City, University of London has opted into the TEF and received a Silver award.
This course is ideally suited to anyone looking to pursue a legal career - from becoming a barrister or solicitor to working as legal counsel in large organisations. The skills acquired during the course of your study will also open doors to a variety of other, non-law specific careers including in the public sector, commerce and finance, international organisations, charities, health care, human rights, transport, education, publishing, journalism, and politics. Our Bachelor of Laws (LLB) degree gives you a foundation in the essential skills and knowledge needed to be successful in law and related fields. It gives you a range of transferable skills which will help if you want to pursue a career path both within and outside law. You will leave confident in your abilities and equipped with the skills demanded by employers. You will be trained to deal with challenging situations in the law or law related workplace and demonstrate a high degree of professionalism in your work environment. The knowledge and intellectual competencies you gain will enable you to develop as a mature, professional individual. Our degree is also highly internationalised in its content, delivery and assessment strategies. We aim to produce highly qualified individuals with a global perspective on the law.
In addition to the LLB Law degree we provide the opportunity for you to graduate with a degree in a specialised area of Law. All students that enter our LLB Law route can apply to specialise in one of the 4 pathways below, or continue with their general LLB Law degree. You can make this choice at the end of your 2nd year. If you enter a specialised pathway you will need to study at least 4 15-credit modules related to this pathway in your final year. The additional pathways and respective degree titles are: LLB Law with Commercial Law LLB Law with International Law LLB Law with Human Rights LLB Law with Professional Practice In year one you will study some of the core legal subjects common to all undergraduate law degrees: Legal Systems and Skills Foundations of Public Law Foundations of Contract Law Foundations of Criminal Law Foundations of Tort Law Contract Law and Practice Government, Accountability and Administrative Law Applied Legal Writing and Research. In year two you will study the remaining core legal subjects common to all undergraduate law degrees: Foundations of EU Law Foundations of Land Law Foundations of Trusts Law In addition, you will choose five modules from a wide range of elective subjects that allow you to study in a specialised field and gain important professional skills for your future career. The range of elective subjects offered, which is subject to availability and demand, includes: Business Organisation and Private Company Law Commercial Awareness and Risk Contemporary Issues in EU Constitution Family Law Foundations of Public International Law Further Issues in Criminal Law Further Issues in Tort Law Immigration Law Intellectual Property Law Islamic Law Law relating to Domestic Banking Law, Rights and Context Legal Career Exploration, Development and Management Media Law Mediation Regulation of Leisure Industries Small Venture and Social Enterprise Law The UK and The European Union. In your final year, you will choose eight modules from a wide range of elective subjects (all at 15-credits each) that allow you to study in a specialised field and gain important professional skills for your future career. The range of elective subjects offered, which is subject to availability and demand, includes several electives rarely offered at undergraduate level: Advanced Issues in International Law Aviation Law Canadian Constitutional Law – Foundational Principles Canadian Corporate Law Child Law Commercial Property Law Competition Law Constitutional Law of the USA – Foundational Principles Constitutional Law of the USA – Modern Controversies Criminal Justice Discrimination Law Employment Law EU Law and the Global Legal Order Forensic Science and the Legal Process Foundations of Commercial Law Free Movement of Goods, Persons and Services in the Internal Market Further Issues in Commercial Law Further Issues in Equity Further Issues in Land law Gender, Sexuality and Law Government, Law and Democracy Human Rights Law in the UK International Banking Law International Commercial Arbitration International Criminal Law International Economic Law International Human Rights Law Introduction to the Solicitor’s Professional Qualification Introduction to Transnational Law Jurisprudence Justice, Law and History Law and Film Law of Evidence - The Evidential Implications of Criminal Investigation Law of Evidence: Safeguarding Reliability and Protecting Witnesses Law of the European Convention of Human Rights Law relating to Public Companies Legal Ethics and Professional Responsibility Legal Skills Maritime Law Medical Law and Bioethics Pro Bono Training (academic) Pro Bono Training (practice) Sports Law The Canadian Charter of Rights and Fundamental Freedoms. There is also an opportunity to write a 30-credit Dissertation if you meet certain specified pre-conditions. For more, information please refer to our Programme Specification.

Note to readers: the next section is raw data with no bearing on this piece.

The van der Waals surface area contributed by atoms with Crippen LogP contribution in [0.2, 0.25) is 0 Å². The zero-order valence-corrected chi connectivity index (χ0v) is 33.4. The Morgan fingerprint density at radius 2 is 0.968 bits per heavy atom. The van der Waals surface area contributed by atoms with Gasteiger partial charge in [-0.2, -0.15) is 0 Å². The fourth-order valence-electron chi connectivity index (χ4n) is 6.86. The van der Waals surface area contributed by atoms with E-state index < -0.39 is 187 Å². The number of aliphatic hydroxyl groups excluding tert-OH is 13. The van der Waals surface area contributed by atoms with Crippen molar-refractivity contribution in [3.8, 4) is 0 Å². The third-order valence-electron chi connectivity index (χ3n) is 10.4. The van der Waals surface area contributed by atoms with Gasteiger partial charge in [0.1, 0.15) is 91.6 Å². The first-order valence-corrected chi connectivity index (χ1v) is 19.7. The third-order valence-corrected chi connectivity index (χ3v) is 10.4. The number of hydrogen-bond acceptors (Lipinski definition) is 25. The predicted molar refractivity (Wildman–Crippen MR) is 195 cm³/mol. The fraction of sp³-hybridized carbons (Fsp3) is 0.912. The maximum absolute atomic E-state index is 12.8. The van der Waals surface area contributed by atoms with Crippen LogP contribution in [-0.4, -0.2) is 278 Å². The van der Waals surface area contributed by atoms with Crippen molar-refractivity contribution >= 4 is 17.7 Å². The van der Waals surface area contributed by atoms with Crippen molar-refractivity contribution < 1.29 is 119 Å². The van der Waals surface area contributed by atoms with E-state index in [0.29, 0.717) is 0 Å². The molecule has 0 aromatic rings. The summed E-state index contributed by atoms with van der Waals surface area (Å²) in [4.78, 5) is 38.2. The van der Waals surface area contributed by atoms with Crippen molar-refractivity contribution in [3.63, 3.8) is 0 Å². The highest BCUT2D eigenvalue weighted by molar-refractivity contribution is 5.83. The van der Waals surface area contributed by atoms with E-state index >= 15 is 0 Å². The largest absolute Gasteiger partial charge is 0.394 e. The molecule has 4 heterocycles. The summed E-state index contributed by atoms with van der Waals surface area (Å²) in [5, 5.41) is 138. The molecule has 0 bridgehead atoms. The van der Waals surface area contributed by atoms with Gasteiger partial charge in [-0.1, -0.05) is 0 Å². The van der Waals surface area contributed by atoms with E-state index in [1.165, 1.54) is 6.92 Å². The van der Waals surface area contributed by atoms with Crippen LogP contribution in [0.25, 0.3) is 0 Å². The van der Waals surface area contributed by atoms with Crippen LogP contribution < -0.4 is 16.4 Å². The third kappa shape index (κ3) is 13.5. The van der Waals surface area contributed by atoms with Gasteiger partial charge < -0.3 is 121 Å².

Law students are assessed by a variety of methods. Those include written coursework, mooting, portfolios, multiple choice questions tests, oral and written examinations, as well as project work and activities undertaken as part of a team. Formative assessment and mock examinations and feedback are given throughout the academic year to help you prepare for your assessments. The School recognises the importance of prompt and helpful feedback to its students. Academic staff highlight the learning outcomes at the start of each module, ensure that core skills are developed and refined as part of the course and provide students with effective feedback on individual and group assignments.
Professionally accredited courses provide industry-wide recognition of the quality of your qualification.
- Bar Standards Board
- Solicitors Regulation Authority
How to apply
This is the deadline for applications to be completed and sent for this course. If the university or college still has places available you can apply after this date, but your application is not guaranteed to be considered.
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Points of entry
The following entry points are available for this course:
- Year 1
The number of student respondents and response rates can be important in interpreting the data. For further information, see the Discover Uni website.
Fees and funding
No fee information has been provided for this course